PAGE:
Student accommodation: Homeowners renting out rooms doubles in a decade

Date Uploaded: 02/08/2016

The number of people letting out rooms in their homes has more than doubled in a decade, tax relief figures suggest.

While there is no indication how many of these homeowners are renting to students, the Revenue Commissioners data predates campaigns to have more people avail of tax exemptions for owner-occupier landlords.

In 2004, just 2,300 people declared rental income under the rent-a-room tax relief scheme to the taxman.

That number passed 5,700 in 2013 and 2014, even before the ceiling on tax-free earnings was raised from €10,000 to €12,000 a year. Between 2002 and 2007, the annual limit on exempt rental income was €7,620.

As well as the potential impact of more students returning to traditional ‘digs’ accommodation due to difficulties finding affordable rents, the rise in recent years could also be a result of the economic crash.

The numbers who rented rooms jumped by nearly a quarter from less than 3,200 to 3,920 between 2007 and 2011. During these years, some of the worst effects of the recession and job losses took hold and many people offered rooms to rent to assist with mortgage repayments.

However, there was a further spike in 2012, when 5,250 people declared income from renting in their own homes, a third more than the previous year.

Analysis of the data also gives a rough indication of the levels of income being earned, although the amounts are not provided by the Revenue Commissioners. But the average annual relief granted in 2007 was nearly €1,500, or over one-third more than the year before.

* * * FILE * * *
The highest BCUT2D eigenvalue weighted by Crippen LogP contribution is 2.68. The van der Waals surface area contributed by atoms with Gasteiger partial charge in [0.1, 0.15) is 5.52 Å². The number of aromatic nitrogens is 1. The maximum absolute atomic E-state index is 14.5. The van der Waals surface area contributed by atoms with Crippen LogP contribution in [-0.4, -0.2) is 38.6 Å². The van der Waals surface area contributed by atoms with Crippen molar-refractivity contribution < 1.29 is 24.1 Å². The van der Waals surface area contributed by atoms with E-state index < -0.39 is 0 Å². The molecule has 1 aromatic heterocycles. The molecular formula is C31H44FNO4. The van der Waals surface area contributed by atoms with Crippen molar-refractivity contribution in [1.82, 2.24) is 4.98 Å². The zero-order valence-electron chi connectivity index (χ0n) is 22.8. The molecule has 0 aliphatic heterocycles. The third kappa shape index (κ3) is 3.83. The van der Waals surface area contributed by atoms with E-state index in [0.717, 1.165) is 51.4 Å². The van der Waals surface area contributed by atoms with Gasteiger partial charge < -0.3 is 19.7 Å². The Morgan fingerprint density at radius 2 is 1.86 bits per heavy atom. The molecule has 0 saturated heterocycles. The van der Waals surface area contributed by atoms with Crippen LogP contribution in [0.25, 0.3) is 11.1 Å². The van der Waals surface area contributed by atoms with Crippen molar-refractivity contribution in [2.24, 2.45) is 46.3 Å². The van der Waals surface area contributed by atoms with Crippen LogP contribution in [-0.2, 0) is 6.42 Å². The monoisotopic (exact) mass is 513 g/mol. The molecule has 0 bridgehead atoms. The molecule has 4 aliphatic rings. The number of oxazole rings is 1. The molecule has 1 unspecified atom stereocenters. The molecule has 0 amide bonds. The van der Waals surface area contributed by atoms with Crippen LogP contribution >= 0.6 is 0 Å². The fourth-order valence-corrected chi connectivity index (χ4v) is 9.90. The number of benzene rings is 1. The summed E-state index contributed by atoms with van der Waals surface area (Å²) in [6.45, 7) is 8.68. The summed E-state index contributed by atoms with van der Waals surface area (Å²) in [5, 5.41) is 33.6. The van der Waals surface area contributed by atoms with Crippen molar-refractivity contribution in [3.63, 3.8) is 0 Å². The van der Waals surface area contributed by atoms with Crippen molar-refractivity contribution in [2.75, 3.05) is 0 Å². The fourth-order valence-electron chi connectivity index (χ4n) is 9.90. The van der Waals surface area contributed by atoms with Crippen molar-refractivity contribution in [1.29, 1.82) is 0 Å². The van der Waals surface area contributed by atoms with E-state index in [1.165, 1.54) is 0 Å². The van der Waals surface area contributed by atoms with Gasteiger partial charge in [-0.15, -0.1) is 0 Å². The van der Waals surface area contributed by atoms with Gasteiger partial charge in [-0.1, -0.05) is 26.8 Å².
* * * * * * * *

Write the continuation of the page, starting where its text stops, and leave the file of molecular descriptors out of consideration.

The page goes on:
The income on which relief is based may vary depending on each claimant’s personal taxation circumstances, but could be worth between 20% and 40% of the amount earned.

Using a mid-range figure of 30% to estimate income, the relief figures suggest an increase in average rent-a-room earnings from around €3,650 in 2011 to nearly €5,500 in 2014, when the average relief was more than €1,600.

Any increases could be due to rises in the rents being charged by homeowners, or people increasing the number of rooms they let, or a combination of both.

The Revenue Commissioners were unable to provide a statistical breakdown of numbers by county or postal district which might point to any increases in towns or areas in or near college campuses.

The rules of the tax relief scheme mean that, although any rental income under €12,000 attracts no tax liability, if earnings go above the threshold it is all taxable.

However, if that arises, a homeowner can deduct some allowable expenses before calculating the taxable profit.

The earnings may also include any additional charges for extras such as provision of meals, laundry, or other similar services.

Source: www.irishexaminer.com

Journalist: Niall Murray

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